“When you carried a guitar down the street, you were looked at as one step away from being an outlaw”
That speaks to a value of authenticity when everything is about hype and going as big as you can these days. We’re landing spaceships on asteroids, but the cutting of funding in schools for music programs and cutting artistic development off at the knees for kids who might really need an outlet in their world that may not fit a strictly academic format.
Obviously it’s been a gradual change over the years in the different generations, and from the point of view of being out there onstage… there was a time when our audience was the same age as we were. So we were all kind of in the same boat. But you also have to put that in the context of what was going on in the world. We were feeling the fallout of the late ‘60s, and it was a very tumultuous decade. From the assassinations and marches and people rebelling about war and all that… it was real, a real sense of rebellion. Being in a rock band just in itself was a statement. Being on that side, that rebellious side. When you carried a guitar down the street, you were looked at as one step away from being an outlaw. I really wasn’t rebelling against my parents, but I just wasn’t cut out to be a suit & tie kind of person. I just didn’t see that for myself.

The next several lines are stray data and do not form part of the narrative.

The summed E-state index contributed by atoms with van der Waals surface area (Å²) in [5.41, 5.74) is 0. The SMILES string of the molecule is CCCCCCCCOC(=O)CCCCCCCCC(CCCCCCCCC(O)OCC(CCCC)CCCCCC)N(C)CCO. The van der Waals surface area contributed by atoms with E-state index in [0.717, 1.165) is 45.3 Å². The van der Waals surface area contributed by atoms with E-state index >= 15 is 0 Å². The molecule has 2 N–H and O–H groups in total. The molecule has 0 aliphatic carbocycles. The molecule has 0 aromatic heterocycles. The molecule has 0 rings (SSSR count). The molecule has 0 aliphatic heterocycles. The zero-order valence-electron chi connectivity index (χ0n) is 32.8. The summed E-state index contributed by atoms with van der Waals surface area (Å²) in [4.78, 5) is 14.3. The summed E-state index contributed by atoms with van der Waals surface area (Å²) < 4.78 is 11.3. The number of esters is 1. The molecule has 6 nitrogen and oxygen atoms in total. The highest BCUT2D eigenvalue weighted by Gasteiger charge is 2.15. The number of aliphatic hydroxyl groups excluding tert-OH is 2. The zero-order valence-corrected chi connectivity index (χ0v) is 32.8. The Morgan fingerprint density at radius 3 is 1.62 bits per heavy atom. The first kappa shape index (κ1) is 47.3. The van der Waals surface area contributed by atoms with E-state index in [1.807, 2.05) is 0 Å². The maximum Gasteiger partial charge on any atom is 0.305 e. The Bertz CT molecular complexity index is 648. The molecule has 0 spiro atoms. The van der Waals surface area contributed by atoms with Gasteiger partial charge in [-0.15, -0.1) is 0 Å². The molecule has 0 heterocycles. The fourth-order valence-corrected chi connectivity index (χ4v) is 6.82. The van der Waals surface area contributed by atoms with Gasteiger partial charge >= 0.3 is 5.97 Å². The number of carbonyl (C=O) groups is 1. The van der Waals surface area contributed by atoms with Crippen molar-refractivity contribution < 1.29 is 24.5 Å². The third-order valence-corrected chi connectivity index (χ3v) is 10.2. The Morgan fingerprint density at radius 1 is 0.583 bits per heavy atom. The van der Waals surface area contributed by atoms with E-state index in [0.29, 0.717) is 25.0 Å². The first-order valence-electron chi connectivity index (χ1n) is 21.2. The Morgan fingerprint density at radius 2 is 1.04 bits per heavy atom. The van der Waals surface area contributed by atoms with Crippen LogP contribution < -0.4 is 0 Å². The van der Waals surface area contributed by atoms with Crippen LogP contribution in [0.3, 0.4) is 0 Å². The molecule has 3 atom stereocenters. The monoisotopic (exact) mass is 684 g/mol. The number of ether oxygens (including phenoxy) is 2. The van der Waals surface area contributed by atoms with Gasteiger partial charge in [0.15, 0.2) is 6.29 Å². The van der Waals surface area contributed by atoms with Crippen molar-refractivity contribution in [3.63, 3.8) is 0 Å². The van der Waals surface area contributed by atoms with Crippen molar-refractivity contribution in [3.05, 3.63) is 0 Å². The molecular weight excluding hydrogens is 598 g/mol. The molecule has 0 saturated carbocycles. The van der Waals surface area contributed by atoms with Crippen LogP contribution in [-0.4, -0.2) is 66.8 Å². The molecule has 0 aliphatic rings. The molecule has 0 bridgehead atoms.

Was there a sense of building the momentum for change through music?
It was partly about forging a new way, but it was also a reflection of what was going on in the world. It touched every town in America. We’d be up in New Hampshire looking at Time Magazine, showing pictures of Haight Ashbury where people are living this alternative lifestyle, the hippies and the whole communal thing that bordered on communism. And here we are fighting communism in Vietnam, and people are going there against their will. It was a really tough time, so you have to keep that in mind when you think about what was going on in the outside world. That’s one thing I’m not sure I got across in the book, setting the back stage.
Despite the pivotal world events of the present, it seems that any top-level music has been commodified and homogenized to remove the true-passion viscera, and that might speak to a larger social design in America. A hundred thousand people can protest in the streets, but if their interests conflict with those of the corporate entities broadcasting the news, those protests will not be covered in mainstream media.
The feeling of rock n’ roll, the energy is still there, but I think the rebellion part isn’t as much a statement anymore as it was. Now when you see kids with guitars… the guitar has become such an icon, it represents so much freedom. It’s become universal. You see people in the audience anywhere from 14 years old to my age, 60 years old, that have followed us all the way.